Autism Research Suggests Condition May Develop in the Womb


The causes of autism are yet to be fully understood, and the disorder has been linked both to genetic and to environmental factors. Recent research suggests that autism may develop in the womb, as early as the second trimester of pregnancy, adding to a growing body of evidence to suggests that the onset of the condition can occur before birth.

Autism is a developmental disability that affects a person for life, and is a result of neurological disorder. It affects how the person communicates, how they relate to other people and to social rules, and how they view the world around them. Autism is a spectrum, and can effect people in many different ways. Sometimes autistic people can live an independent life, while more severe cases can lead to obsessive, repetitive, and extremely difficult behaviour, which can require a lifetime of support.

Recent research published in the New England Medical Journal studied post-mortem brain tissue samples donated for research. They measured specific types of neurons in the brains cortex and were able to distinguish significant differences between the brains of children with autism, and the brains of those who did not have the condition.

10 out of the 11 children with autism, all aged between 2 to 16, were found to have irregular shaped neurons, resting in an obscure layer of the cortical, which formed dense patches. The areas of the brain where disruptions were found often correlated well with areas of the brain associated with autism, such as the temporal and frontal cortex, areas responsible for the use of language and the interpreting of social signals. Researchers found the irregularities in only one of the children in the control group who did not have autism.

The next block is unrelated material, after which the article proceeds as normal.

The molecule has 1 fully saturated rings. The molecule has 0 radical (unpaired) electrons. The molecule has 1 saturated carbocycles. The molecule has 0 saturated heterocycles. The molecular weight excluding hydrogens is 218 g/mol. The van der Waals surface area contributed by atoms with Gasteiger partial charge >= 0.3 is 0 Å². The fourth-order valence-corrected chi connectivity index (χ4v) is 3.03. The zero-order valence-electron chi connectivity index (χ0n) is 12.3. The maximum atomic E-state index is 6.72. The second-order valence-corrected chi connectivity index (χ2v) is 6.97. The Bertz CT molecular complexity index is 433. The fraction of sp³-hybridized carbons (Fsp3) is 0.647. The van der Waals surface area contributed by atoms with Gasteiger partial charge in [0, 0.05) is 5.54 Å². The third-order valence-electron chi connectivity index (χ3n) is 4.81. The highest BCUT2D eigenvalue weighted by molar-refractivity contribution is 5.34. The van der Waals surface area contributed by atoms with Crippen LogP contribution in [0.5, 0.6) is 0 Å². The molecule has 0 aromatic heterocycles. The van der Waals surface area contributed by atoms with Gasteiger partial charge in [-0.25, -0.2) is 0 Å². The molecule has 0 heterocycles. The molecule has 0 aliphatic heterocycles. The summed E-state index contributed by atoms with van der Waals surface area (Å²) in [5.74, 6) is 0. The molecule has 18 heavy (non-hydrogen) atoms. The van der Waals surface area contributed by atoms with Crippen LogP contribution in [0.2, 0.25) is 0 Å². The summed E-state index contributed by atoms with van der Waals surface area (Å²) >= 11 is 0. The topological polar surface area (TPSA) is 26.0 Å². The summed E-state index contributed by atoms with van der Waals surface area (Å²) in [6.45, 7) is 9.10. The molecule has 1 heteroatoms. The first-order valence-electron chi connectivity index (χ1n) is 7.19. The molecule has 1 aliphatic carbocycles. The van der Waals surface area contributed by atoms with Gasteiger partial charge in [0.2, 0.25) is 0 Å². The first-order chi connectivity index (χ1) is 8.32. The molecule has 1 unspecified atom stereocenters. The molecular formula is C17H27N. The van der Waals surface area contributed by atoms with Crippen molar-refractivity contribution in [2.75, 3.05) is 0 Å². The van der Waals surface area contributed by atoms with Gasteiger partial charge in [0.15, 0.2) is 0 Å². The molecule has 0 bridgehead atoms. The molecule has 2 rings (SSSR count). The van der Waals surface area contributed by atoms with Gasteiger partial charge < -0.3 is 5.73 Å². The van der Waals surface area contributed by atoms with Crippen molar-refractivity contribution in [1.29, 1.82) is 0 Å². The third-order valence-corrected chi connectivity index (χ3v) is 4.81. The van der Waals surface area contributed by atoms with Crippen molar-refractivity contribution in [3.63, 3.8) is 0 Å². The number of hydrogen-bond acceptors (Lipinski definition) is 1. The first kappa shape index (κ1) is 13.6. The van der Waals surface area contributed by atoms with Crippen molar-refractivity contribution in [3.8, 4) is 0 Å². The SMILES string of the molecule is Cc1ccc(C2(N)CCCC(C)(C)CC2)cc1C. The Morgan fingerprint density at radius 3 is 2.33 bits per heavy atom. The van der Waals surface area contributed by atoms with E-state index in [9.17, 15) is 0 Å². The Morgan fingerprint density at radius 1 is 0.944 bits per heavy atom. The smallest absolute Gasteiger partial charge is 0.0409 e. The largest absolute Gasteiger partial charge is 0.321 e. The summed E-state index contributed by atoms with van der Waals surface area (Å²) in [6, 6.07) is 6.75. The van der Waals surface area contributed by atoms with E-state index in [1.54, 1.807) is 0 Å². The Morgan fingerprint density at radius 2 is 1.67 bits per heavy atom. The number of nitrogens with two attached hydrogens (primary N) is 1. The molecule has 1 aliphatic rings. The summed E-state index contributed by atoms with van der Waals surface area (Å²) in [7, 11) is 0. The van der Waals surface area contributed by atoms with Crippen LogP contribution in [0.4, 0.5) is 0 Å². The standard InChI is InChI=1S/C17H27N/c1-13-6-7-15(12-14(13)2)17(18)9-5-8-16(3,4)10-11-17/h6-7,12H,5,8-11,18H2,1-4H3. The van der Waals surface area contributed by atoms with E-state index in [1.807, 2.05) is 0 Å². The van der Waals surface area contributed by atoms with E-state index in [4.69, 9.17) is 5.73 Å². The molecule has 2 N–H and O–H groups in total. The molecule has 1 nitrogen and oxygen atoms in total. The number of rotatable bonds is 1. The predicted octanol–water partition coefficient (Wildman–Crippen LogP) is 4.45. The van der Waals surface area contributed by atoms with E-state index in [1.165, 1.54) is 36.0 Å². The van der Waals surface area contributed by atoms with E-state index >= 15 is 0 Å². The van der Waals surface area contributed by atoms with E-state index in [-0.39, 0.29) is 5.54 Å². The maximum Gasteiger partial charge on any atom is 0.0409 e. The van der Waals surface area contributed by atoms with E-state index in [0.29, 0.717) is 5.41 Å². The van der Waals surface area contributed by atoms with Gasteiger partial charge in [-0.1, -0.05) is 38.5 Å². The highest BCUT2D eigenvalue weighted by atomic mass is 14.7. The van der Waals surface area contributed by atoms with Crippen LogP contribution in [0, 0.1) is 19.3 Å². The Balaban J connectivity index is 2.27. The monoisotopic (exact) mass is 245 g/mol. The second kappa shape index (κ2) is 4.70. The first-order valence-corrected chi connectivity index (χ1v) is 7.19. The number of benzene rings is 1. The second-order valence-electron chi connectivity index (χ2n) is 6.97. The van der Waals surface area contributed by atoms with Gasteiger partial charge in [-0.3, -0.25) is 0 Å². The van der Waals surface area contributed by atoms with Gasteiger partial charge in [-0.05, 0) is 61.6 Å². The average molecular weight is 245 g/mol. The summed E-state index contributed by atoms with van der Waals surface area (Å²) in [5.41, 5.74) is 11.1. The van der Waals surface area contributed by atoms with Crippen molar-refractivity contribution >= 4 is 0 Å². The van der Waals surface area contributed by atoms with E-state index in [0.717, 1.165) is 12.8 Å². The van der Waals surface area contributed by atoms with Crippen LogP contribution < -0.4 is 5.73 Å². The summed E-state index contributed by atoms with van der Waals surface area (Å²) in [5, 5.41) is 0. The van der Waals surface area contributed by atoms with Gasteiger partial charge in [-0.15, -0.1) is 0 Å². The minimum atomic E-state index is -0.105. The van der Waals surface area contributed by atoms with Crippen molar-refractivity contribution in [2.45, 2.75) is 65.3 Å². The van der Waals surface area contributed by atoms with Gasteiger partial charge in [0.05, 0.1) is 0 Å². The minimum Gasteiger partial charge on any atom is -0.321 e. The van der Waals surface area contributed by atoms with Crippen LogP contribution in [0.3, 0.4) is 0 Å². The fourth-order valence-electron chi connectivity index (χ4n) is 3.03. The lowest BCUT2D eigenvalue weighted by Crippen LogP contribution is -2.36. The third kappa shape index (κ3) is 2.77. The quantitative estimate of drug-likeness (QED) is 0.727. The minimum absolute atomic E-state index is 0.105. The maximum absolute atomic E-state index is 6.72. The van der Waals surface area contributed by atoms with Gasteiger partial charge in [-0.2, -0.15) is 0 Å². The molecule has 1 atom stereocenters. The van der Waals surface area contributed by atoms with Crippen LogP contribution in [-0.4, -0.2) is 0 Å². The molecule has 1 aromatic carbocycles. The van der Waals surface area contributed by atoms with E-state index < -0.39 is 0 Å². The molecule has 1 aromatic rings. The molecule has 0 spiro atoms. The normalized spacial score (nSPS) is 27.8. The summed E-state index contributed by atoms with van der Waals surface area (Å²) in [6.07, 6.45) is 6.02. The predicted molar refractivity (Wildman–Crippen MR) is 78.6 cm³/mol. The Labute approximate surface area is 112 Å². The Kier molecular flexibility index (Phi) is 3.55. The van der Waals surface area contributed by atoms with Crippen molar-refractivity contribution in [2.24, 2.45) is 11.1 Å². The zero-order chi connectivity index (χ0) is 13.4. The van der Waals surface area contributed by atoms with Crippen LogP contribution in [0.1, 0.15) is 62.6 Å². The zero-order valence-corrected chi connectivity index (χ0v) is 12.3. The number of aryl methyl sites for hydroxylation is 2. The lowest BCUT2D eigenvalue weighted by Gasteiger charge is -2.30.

The researcher, Eric Courchesne, explains that there are six layers to the human cortex, each layer containing a specific type of cell. Researchers were able to color code the specific cells in order to create a map of the areas of the cortex that they measured.

Ed Lein, co-author of the research paper and a developmental neurobiologist, suggests that the autism condition may develop, at least partially, in the womb. The parts of the cortex that were disrupted in the children with autism, tend to develop in the second trimester of pregnancy; previous research also suggests their development to occur between 19-30 weeks.

The study provides strong biological evidence for autism, which builds on an already existing body, but the researchers also suggest that conditions in the womb could also be a factor, highlighting again the link between environment and genetics, that has been so hard to pick apart during the study of the disorder.

Although the general body of research on the area demonstrates factors both environmental and genetic, the strongest evidence tends to point towards events before, and during birth. Strongly suggested links include parental age of conception, illness during pregnancy, and difficulties during birth. Factors such as these, as well as very early childhood trauma can increase the risk when combined with genetic predisposition.

One of the main problems with studying autism is that the disorder actually involves a vast spectrum, with individual and unique symptoms, making it difficult to study the whole range under one label. Nonetheless, the recent research, which suggests the autism may develop in the womb, could provide a step forward in understanding this complex condition. Researchers believe that an early diagnosis may open up the potential for appropriate early intervention, by working with the parts of the cortex that are functional, improving the life of the individuals that it affects.

By Matthew Warburton






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